It seems like these days we look at each other’s lives through the lens of a highlight reel. We get to see the incredible trips, the best jumps, and the moments that we’re proud enough of to put on social media. What we don’t talk about is how much pressure this adds to athletes on both ends of the news feed.
Riders, whether professional or not, are made to feel like they ‘have to’ post something that makes them look cool and successful. Then, as we consume this content, we are stuck with the disillusioned perception that the sport is easy and that if you’re not succeeding, then maybe you aren’t cut out for it. I would like to take this opportunity to go ‘between the ears’ of some of the riders that make up our Eventing Nation and work to understand some of the real challenges this industry presents.
To read more from the Between the Ears series, click here.
As a Certified Mental Performance Consultant, I am privy to hearing the journeys of riders from different disciplines at different stages in their career. Working on this series for Eventing Nation has given me even more insight into what riders at the top of this sport are feeling and experiencing — and it’s been awesome. Awesome to hear how open riders are about sharing the ins and outs of all the hard things that we rarely see on social media. Awesome to have readers reach out and tell me how the article helped them with something that they were struggling with.
This edition of Between the Ears is going to be a little bit different because I was on the sidelines witnessing and experiencing many of these events along with Jennie. When we sat down to do the interview for this article, we both marveled at the fact that this is the first time that we’ve had a chance to really reflect on the hardships and successes that we faced together. I know that I’ve learned a lot from Jennie and I hope that by writing this article, you guys can learn from her journey too.
Before we get ahead of ourselves, let’s hear about how it all started…
“I got my start in riding in this little town in Illinois, just doing trail riding at a local barn. I ended up taking some lessons and doing some endurance riding. One day, I heard about three-day eventing — and I know this sounds crazy because I laugh when people say things like this, but I swear I heard about it, and I was like, ‘That’s what I should do for a living.’ And I remember having the paper omnibus in my hand and just thinking it was the coolest thing in the world even though I didn’t know what it was.”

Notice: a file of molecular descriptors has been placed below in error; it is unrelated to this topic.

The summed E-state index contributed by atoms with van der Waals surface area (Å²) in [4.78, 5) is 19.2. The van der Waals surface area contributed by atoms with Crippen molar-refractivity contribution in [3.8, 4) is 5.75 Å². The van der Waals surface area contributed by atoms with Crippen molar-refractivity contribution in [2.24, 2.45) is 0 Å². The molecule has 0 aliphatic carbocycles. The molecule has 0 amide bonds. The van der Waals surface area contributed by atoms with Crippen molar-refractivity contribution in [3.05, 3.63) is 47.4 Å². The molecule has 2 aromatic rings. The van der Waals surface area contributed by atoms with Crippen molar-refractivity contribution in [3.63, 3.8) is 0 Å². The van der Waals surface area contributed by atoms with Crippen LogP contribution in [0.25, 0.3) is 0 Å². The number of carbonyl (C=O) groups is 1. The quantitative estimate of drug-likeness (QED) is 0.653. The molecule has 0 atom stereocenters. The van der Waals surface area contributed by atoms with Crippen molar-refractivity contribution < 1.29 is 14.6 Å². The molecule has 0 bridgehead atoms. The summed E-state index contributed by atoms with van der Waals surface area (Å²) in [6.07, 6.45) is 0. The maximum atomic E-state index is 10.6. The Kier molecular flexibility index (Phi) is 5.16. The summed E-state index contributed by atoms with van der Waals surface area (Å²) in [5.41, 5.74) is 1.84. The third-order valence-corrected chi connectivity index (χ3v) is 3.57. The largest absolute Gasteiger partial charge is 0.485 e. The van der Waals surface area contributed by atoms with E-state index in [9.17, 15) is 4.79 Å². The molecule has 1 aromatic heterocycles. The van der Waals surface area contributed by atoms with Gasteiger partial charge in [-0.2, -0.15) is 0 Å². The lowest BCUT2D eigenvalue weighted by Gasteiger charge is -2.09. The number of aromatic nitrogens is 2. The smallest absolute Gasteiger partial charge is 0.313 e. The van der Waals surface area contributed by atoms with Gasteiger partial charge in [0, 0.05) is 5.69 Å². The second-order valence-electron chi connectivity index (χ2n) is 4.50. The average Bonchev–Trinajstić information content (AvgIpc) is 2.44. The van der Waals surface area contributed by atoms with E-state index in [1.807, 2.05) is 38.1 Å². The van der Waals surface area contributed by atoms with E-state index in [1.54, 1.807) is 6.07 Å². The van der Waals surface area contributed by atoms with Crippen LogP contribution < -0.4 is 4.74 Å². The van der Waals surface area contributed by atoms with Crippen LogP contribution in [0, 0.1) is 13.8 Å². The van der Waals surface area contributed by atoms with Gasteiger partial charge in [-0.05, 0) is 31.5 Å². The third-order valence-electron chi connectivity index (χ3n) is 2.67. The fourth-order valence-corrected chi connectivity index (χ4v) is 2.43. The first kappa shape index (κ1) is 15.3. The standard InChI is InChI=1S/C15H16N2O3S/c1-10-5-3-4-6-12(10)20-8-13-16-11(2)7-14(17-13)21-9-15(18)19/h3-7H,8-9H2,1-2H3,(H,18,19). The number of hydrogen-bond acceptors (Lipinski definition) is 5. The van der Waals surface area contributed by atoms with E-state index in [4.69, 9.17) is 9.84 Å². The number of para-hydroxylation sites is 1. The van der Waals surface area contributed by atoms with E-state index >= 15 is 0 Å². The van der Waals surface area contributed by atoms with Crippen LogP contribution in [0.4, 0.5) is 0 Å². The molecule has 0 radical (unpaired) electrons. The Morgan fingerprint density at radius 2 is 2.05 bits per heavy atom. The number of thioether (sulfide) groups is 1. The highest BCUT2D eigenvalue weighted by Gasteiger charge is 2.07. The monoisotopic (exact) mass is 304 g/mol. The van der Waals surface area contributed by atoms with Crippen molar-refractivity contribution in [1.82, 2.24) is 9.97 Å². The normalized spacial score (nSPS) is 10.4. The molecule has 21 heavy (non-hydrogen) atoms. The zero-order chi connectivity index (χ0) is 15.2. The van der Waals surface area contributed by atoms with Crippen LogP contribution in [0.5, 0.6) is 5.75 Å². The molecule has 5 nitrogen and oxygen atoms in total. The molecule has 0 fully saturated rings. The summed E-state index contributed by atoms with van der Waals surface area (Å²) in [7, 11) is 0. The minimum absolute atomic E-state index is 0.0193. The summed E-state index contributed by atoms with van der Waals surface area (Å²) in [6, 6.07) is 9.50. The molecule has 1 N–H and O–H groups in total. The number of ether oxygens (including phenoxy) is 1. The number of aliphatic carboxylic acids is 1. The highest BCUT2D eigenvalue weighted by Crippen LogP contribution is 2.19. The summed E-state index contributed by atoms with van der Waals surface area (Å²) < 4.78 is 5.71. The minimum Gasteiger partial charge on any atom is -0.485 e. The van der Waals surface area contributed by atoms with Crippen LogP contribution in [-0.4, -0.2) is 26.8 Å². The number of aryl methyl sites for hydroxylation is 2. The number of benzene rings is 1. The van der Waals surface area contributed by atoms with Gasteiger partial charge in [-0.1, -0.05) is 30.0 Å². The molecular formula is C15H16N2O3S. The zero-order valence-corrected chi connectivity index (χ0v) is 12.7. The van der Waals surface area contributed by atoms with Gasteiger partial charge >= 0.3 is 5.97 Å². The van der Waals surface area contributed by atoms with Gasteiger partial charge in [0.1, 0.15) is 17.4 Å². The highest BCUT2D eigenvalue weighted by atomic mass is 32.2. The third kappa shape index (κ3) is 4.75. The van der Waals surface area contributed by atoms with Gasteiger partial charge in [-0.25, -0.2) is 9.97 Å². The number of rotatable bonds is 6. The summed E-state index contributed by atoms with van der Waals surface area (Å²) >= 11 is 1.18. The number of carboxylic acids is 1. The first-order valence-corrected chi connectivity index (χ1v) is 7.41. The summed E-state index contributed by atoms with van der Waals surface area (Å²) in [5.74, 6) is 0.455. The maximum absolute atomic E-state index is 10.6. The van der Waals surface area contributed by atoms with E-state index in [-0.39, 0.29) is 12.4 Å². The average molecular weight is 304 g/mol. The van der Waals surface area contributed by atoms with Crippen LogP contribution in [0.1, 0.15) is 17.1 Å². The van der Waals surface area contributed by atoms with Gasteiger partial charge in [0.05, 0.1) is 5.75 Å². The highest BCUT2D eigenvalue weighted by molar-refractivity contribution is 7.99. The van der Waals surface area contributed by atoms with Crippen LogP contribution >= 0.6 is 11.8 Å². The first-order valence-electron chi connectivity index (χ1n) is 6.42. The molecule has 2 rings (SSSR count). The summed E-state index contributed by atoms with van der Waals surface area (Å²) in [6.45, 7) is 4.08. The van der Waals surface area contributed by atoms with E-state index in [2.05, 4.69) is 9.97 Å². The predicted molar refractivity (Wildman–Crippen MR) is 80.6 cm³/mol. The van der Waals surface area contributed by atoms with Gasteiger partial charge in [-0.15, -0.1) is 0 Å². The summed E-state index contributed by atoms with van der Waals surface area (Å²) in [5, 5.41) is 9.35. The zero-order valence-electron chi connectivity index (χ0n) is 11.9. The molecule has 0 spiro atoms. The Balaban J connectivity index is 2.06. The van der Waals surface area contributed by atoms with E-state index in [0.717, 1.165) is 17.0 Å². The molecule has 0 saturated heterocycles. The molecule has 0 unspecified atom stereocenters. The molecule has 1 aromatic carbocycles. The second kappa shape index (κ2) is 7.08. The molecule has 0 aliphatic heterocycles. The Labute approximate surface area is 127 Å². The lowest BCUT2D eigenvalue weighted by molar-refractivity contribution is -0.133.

Jennie followed this dream, and her intuition and eventually found her horse of a lifetime, Cooper. In 2008, Jennie won the Young Rider Championship on Cooper and just a year later was sent overseas to do her very first CCI4*-L competition at Bramham. “Cooper won a lot. And because of that, I had all this false confidence and put a lot of pressure on myself,” Jennie says. At Bramham, the pair was first after the dressage, but after picking up a 20 on cross country, they dropped out of the top placings.
Jennie recalls the experience as a big hit to her confidence:
“When I had that 20 at Bramham, it felt like my world was over, which is silly to think about now. Perspective is crazy, but when you get a taste of success and winning, it’s easy to become obsessed with it. At the time, it was this huge loss for me and now my time with Cooper is just a fraction of my career and I bet a ton of people don’t even know who he was.”
Fast forward 12 years and dozens of horses later and we arrive in another confidence-testing time for Jennie, where I just so happen to be along for the ride.
After the challenges we all faced in 2020, 2021 was looking to be an exciting year for multiple reasons. Plans that were put on hold became “full steam ahead” and we had Stella Artois (Toddie) and FE Lifestyle (Foxy) on track to do their first 5* at the Kentucky. The spring season leading up to Kentucky did not come without its challenges (because…horses) but we arrived in Kentucky ready. Unfortunately, after Foxy put in an incredible cross country round, Toddie went down in the water in a seemingly “freak accident” kind of fall. With Jennie and Toddie both OK, we were soon thereafter making arrangements to give it another go at Luhmühlen, a little over six weeks later. After a misjudged distance and a fall for Jennie early on in the course, Toddie’s 5* status was yet again put on hold.
“That was a time where I felt most defeated,” Jennie explains. “I remember going up to Erik (Duvander) and saying ‘This horse deserves to be famous, I think Boyd should ride her’ and I was questioning my abilities. And then there was so much other stuff going on in our lives, it felt like a really difficult spot to pull out of. But Erik has always been there believing in me. Even after Luhmühlen, I was put on the Boekelo team with Foxy and he selected me to be the anchor of the team and I thought ‘Wow, why? He still believes in me? That’s crazy.’ And then I was in a position where I needed to go clean for the team and I did and Erik said to me ‘This is the rider you are, this is the real you’ and I swear, ever since then I’ve been completely different.”